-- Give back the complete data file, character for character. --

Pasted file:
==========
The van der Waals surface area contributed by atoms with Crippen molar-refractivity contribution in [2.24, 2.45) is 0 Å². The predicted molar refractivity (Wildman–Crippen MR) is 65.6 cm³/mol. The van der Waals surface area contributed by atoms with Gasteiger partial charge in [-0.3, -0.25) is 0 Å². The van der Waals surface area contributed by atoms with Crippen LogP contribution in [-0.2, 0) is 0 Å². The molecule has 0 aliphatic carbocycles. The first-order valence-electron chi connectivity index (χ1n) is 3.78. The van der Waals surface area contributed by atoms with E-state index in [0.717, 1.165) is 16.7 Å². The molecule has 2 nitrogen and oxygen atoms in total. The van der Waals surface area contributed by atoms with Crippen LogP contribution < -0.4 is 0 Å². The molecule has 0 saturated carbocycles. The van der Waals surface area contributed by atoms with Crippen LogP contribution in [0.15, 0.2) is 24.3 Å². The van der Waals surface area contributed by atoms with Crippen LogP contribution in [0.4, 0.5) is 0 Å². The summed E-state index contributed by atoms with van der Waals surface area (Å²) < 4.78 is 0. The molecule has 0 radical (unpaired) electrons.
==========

The van der Waals surface area contributed by atoms with Crippen molar-refractivity contribution in [2.24, 2.45) is 0 Å². The predicted molar refractivity (Wildman–Crippen MR) is 65.6 cm³/mol. The van der Waals surface area contributed by atoms with Gasteiger partial charge in [-0.3, -0.25) is 0 Å². The van der Waals surface area contributed by atoms with Crippen LogP contribution in [-0.2, 0) is 0 Å². The molecule has 0 aliphatic carbocycles. The first-order valence-electron chi connectivity index (χ1n) is 3.78. The van der Waals surface area contributed by atoms with E-state index in [0.717, 1.165) is 16.7 Å². The molecule has 2 nitrogen and oxygen atoms in total. The van der Waals surface area contributed by atoms with Crippen LogP contribution < -0.4 is 0 Å². The molecule has 0 saturated carbocycles. The van der Waals surface area contributed by atoms with Crippen LogP contribution in [0.15, 0.2) is 24.3 Å². The van der Waals surface area contributed by atoms with Crippen LogP contribution in [0.4, 0.5) is 0 Å². The summed E-state index contributed by atoms with van der Waals surface area (Å²) < 4.78 is 0. The molecule has 0 radical (unpaired) electrons.